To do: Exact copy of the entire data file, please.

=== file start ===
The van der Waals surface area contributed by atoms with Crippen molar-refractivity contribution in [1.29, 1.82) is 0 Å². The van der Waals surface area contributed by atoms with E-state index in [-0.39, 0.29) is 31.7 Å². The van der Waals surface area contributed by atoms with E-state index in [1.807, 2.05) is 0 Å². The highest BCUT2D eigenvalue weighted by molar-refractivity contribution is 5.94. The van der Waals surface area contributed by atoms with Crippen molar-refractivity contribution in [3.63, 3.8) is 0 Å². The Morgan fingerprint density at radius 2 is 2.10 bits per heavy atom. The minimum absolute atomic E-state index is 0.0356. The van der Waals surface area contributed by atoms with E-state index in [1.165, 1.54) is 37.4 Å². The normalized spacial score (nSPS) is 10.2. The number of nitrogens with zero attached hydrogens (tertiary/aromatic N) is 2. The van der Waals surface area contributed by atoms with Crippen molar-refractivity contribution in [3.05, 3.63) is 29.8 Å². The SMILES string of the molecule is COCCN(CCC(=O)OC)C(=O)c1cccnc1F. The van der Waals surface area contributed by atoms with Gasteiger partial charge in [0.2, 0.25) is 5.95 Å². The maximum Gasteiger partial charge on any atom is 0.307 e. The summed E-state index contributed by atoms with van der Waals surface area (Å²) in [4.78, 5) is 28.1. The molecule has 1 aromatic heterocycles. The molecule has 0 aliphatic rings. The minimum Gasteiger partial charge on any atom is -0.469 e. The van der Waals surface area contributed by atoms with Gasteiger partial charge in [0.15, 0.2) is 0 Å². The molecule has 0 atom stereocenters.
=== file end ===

The van der Waals surface area contributed by atoms with Crippen molar-refractivity contribution in [1.29, 1.82) is 0 Å². The van der Waals surface area contributed by atoms with E-state index in [-0.39, 0.29) is 31.7 Å². The van der Waals surface area contributed by atoms with E-state index in [1.807, 2.05) is 0 Å². The highest BCUT2D eigenvalue weighted by molar-refractivity contribution is 5.94. The van der Waals surface area contributed by atoms with Crippen molar-refractivity contribution in [3.63, 3.8) is 0 Å². The Morgan fingerprint density at radius 2 is 2.10 bits per heavy atom. The minimum absolute atomic E-state index is 0.0356. The van der Waals surface area contributed by atoms with E-state index in [1.165, 1.54) is 37.4 Å². The normalized spacial score (nSPS) is 10.2. The number of nitrogens with zero attached hydrogens (tertiary/aromatic N) is 2. The van der Waals surface area contributed by atoms with Crippen molar-refractivity contribution in [3.05, 3.63) is 29.8 Å². The SMILES string of the molecule is COCCN(CCC(=O)OC)C(=O)c1cccnc1F. The van der Waals surface area contributed by atoms with Gasteiger partial charge in [0.2, 0.25) is 5.95 Å². The maximum Gasteiger partial charge on any atom is 0.307 e. The summed E-state index contributed by atoms with van der Waals surface area (Å²) in [4.78, 5) is 28.1. The molecule has 1 aromatic heterocycles. The molecule has 0 aliphatic rings. The minimum Gasteiger partial charge on any atom is -0.469 e. The van der Waals surface area contributed by atoms with Gasteiger partial charge in [0.15, 0.2) is 0 Å². The molecule has 0 atom stereocenters.